A Riverside Regional Jail inmate has died of injuries in a suspected suicide, five weeks after a state jail board voted to allow the 1,300-inmate facility to remain open under a two-year agreement that arose from an investigation of three inmate deaths in 2019 and 2020.
According to state records, the inmate is the fifth to die in Riverside’s custody this year, although two of the deaths occurred after the inmates were transferred to a local hospital for apparent health issues. Two died of self-inflicted injures, and another succumbed to a fentanyl overdose.
The latest inmate to die, Samuel Dupont, 33, who was transferred to Riverside from the Chesterfield County Jail on Oct. 23, was found unresponsive in his cell at 8:51 p.m. Oct. 29 and pronounced dead 17 minutes later after resuscitation efforts failed, Riverside Lt. Charlene Jones said in a release to the Richmond Times-Dispatch. The Times-Dispatch requested information Thursday about the death, which the jail had not made public.
In a reversal of their previous practice, Riverside officials did not identify the inmate who died. The Times-Dispatch obtained the name after filing a Freedom of Information Act request with the Chesterfield Sheriff’s Office, which operates the jail where Dupont had been held before being transferred to Riverside.
People are also reading…
Riverside officials said in the release that the cause of death of the inmate appears to be suicide, but the jail said it has not yet received the state medical examiner’s report.
“The inmate left behind a detailed suicide note,” Jones said in the release.
The inmate, who was being held on charges of abduction and assault with malicious intent, received a medical and mental health screening upon intake “pursuant to Riverside Regional Jail Authority policy and state standards,” Jones said.
“There was no indication then or at any other time that the inmate posed an imminent threat of harm to himself,” Jones said. “Records confirm that RRJA staff conducted all security and observation rounds within the pod to include each cell twice per hour at random intervals as required by RRJA policy and state standards.”
Riverside Superintendent Larry Leabough did not respond to a text message for comment.
The jail’s other inmate deaths occurred between early January and late March.
Inmate Sean Burke, 51, died Jan. 4 of a self-inflicted injury after being found unresponsive in his cell. Nearly three weeks later, Stephanie Russomanno, died four days after being transferred from Riverside to Southside Regional Medical Center and went into cardiac arrest, according to information Riverside provided in response to a FOIA request. Her cause of death has not been disclosed.
Then on March 5, inmate Frank Holgate died after being transferred from Riverside on Feb. 15 to Southside Regional Medical Center, where he underwent surgery two days later, Riverside said in its FOIA response. His cause of death has not been disclosed.
Later, on March 26, inmate Anthony Gholson died after he was found unresponsive in his cell. The state medical examiner’s office determined that Gholson died of fentanyl toxicity. Jail officials said they have not determined how he obtained the drugs that caused his death.
Riverside has been under state scrutiny for inmate deaths since June 2019, when the Virginia Board of Local and Regional Jails placed Riverside on probation after the board’s jail review committee found that failings of Riverside staff may have contributed to the deaths of two inmates who killed themselves in 2017.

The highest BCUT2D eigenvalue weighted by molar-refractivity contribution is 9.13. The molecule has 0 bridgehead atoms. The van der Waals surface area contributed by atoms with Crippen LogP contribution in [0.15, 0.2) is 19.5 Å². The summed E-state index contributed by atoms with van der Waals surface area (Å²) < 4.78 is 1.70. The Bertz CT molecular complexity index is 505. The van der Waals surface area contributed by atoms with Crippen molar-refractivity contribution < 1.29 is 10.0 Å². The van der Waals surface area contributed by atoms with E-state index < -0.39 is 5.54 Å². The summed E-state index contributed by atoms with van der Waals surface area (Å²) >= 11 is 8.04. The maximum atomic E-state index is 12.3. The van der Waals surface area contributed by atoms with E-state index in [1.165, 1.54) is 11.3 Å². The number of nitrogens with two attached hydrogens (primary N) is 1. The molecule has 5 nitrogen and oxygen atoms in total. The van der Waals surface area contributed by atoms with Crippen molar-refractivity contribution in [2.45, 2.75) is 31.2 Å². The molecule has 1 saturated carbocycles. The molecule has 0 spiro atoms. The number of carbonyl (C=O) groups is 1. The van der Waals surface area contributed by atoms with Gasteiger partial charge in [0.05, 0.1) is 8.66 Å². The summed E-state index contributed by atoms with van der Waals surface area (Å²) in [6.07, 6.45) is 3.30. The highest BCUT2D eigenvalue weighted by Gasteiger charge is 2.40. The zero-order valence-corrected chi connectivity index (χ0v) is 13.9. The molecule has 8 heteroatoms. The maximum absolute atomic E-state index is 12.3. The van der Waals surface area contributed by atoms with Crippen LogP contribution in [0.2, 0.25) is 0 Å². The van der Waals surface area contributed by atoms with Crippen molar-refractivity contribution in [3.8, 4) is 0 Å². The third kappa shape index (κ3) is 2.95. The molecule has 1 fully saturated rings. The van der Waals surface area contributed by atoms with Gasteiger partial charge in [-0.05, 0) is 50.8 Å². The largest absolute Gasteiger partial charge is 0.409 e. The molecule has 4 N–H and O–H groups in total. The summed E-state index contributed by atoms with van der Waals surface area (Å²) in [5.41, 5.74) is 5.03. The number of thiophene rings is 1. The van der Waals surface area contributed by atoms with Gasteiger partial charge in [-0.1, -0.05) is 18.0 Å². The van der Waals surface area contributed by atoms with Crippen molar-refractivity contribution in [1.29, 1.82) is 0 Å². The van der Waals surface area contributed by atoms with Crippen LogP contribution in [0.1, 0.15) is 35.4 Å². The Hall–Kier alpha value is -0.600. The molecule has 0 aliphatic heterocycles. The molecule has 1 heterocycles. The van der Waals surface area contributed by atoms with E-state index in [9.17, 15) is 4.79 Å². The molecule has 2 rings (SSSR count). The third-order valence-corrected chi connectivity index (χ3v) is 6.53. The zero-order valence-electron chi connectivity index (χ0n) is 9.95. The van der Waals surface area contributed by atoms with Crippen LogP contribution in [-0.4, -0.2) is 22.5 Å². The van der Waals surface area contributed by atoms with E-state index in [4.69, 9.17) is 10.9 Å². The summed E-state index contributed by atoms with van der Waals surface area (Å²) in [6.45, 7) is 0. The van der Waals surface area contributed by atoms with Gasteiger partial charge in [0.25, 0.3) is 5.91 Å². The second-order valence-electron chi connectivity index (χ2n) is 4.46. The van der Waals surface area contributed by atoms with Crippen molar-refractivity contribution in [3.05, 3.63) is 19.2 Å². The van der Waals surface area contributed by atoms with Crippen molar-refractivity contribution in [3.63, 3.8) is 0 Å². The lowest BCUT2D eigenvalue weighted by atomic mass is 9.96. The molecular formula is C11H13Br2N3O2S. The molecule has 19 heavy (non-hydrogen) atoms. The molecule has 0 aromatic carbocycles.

Then in April of this year, the jail committee recommended that Riverside be decertified and closed after an investigation found that jail staff may have been responsible directly or indirectly for the deaths of three prisoners in 2019 and 2020 and failed to comply with minimum correctional standards set by the state.
That led to an agreement signed Sept. 23 between Riverside and the state jail board that details specific conditions to which Riverside must comply to avoid decertification and closure. The agreement aims to correct deficiencies in jail operations and medical care.
Many of the agreement’s conditions involve adhering to already established state correctional standards through measures designed to ensure compliance, such as conducting periodic internal audits, compiling reports that include corrective actions, and holding staff meetings to discuss problems as they arise and to find solutions.
Toward that end, Riverside is required to submit a monthly report to the state jail board listing any problems or potential violations of standards, as well as specific corrective actions taken or any discipline imposed on jail staff.
The agreement also calls for the appointment of at least one “standards compliance officer,” with a rank of administrative captain or higher, who would be responsible for leading the jail’s ongoing effort to adhere to state standards.
Although Riverside’s governing body signed the agreement after months of negotiation, the jail authority formally noted its objections to the state’s findings on June 4.
In a statement issued earlier this year, the jail authority said two of the inmate deaths cited by the state were from natural causes stemming from acute health conditions, as certified by the state medical examiner’s office. The third death involved a suicide of an inmate “who had been under close supervision of licensed mental health professionals at the jail,” the authority said.